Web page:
Peek at your MongoDB Clusters like a Pro with Keyhole: Part 1

Ken Chen

Performance evaluation and tuning is an important part of the application development life cycle. An unresponsive application experience can be a combination of inadequate provisioning of resources and poorly tuned software. When experiencing sluggish application performance, many are often quick to blame the database, but few can identify the issues.

I created Keyhole, available as an open-source project, with the goal of having a tool to quickly collect statistics from a MongoDB cluster and to produce performance analytics summaries in a few minutes. There are a few open-source tools available to address certain interests, but nothing is as complete as what keyhole provides for performance evaluation. Using keyhole is like having a CAT scan done on a MongoDB cluster. The information includes MongoDB configurations, cluster statistics, database schema, indexes, and index usages. You can also identify if your performance issues related to short of hardware resources (such as physical RAM, CPU, and disk IOPS), and/or slow queries without proper indexes.

In part 1 of this blog post you will learn how to:

You can view the complete keyhole codebase in this GitHub repository.

Download keyhole

Keyhole is written in Go and pre-compiled executables are available to download for Linux, Windows, and macOS. Download instructions are detailed in this GitHub link. To verify your keyhole installation, use:

keyhole --version

You can also find all keyhole usages with the below command:

keyhole --help

New Installation Validation

Let’s begin with validating a new MongoDB installation. After installing and configuring a MongoDB cluster, you will usually connect to the cluster and perform sanity checks. Keyhole accepts a mongo connection string to connect to your cluster. The example below prints out many cluster configurations and metrics:

keyhole --info "mongodb://user:secret@host.local/test?replicaSet=rs"

If you leave out the password field from the connection string, keyhole will prompt for password. This feature comes handy when doing a demo without sharing your password to a broad audience. For example:

keyhole --info "mongodb://user@host.local/test?replicaSet=rs"
Enter Password:

Load Tests

To evaluate MongoDB performance isolated from the application, I use keyhole to perform load tests to collect a few metrics from new installations.

Load Tests with Random Data

A Keyhole load test, by default, runs for a period of 5 minutes with three different stages: initialization, thrashing, and teardown.

  • Initialization: inserts documents into a mongo cluster at a consistent rate to measure cluster throughputs. This also populates data in memory and wiredTiger cache.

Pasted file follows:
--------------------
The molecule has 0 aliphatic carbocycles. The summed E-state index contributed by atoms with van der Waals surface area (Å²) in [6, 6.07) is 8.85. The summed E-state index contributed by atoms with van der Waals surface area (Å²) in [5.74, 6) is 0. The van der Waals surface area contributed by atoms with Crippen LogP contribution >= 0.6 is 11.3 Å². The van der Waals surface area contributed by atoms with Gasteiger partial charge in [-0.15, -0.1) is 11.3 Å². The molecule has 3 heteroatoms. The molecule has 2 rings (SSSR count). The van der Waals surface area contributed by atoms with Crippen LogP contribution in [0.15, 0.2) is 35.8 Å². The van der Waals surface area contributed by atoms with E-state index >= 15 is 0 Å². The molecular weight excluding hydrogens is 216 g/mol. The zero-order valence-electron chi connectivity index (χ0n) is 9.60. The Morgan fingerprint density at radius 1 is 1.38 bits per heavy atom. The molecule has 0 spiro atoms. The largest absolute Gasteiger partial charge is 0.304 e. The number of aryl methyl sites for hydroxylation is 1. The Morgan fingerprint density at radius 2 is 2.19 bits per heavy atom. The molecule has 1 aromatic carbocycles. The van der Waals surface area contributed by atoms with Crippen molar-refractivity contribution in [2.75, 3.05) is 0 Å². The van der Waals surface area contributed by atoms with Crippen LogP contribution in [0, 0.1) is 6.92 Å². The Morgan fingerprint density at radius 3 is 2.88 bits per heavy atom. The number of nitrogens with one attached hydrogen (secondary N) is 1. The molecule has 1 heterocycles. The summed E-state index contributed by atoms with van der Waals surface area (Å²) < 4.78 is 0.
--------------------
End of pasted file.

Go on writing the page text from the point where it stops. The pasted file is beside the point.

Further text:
• Thrashing: a combination of CRUD operations and aggregation queries to measure database operation times.
  • Teardown: document deletion in batches.

To begin a load test, execute the keyhole command with a connection string. There are many flags to fit your configuration for load tests:

  • --duration: defines the length of test in minutes
  • --conn: defines the number of concurrent connections
  • --tps: defines transactions per second
  • --tx: defines customized transactions in a file

Additional details about load tests are available from the load test section of the wiki. I usually run two load tests: one executed on the primary node of a replica set (or on the server hosting mongos) and the other on one of the application servers. From the results, we can compare the overhead of network latency. Below are sample outputs:

keyhole "mongodb://user@host.local/test?replicaSet=rs"
2019/11/25 09:10:39 Duration in minute(s): 5
2019/11/25 09:10:42 Total TPS: 300 (tps) * 10 (conns) = 3000, duration: 5 (mins)
...
2019/11/25 09:11:13 [replset] Storage: 665.3 -> 982.2, rate: 31.7 MB/sec
2019/11/25 09:11:14 [replset] replication lags:  - localhost:27018: 7 - localhost:27019: 3
2019/11/25 09:11:14 [replset] Memory - resident: 776, virtual: 6240, page faults: 0, iops: 1815.1
2019/11/25 09:11:14 [replset] CRUD+  - insert: 361900, find: 1, update: 58, delete: 0, getmore: 775, command: 818
2019/11/25 09:11:14 [replset] Latency- read: 0.5, write: 2.5, command: 0.5 (ms)
...
2019/11/25 09:12:43 Average Executions Time (including network latency):
2019/11/25 09:12:43 	[        Ping] 1.049222ms
2019/11/25 09:12:43 	[  InsertMany] 6.742749ms
2019/11/25 09:12:43 	[     FindOne] 3.091258ms
2019/11/25 09:12:43 	[        Find] 3.231524ms
2019/11/25 09:12:43 	[   UpdateOne] 3.894997ms
2019/11/25 09:12:43 	[  UpdateMany] 4.143732ms
2019/11/25 09:12:43 	[   DeleteOne] 3.797362ms
2019/11/25 09:12:43 	[  DeleteMany] 4.94698ms
...
<server status summaries>
...
2019/11/25 09:15:44 stats written to ./keyhole_stats.2019-11-25T091039-replset.gz

From the outputs, you have an idea of your cluster write throughput (31.7 MB/sec from the 5th line of above sample outputs), read/write latencies, and replication lags under a stressed situation. At the end of a test, summaries are printed ( from the above output) and saved to a file. Keep the file for future reference. Keyhole is able to read back the file with --diag flag and provide a text summary. It can also provide a data feed to Grafana with an additional --web flag. I will go into more detail in Part 2 of this blog which discusses integrating with a Grafana instance to better explain the summaries.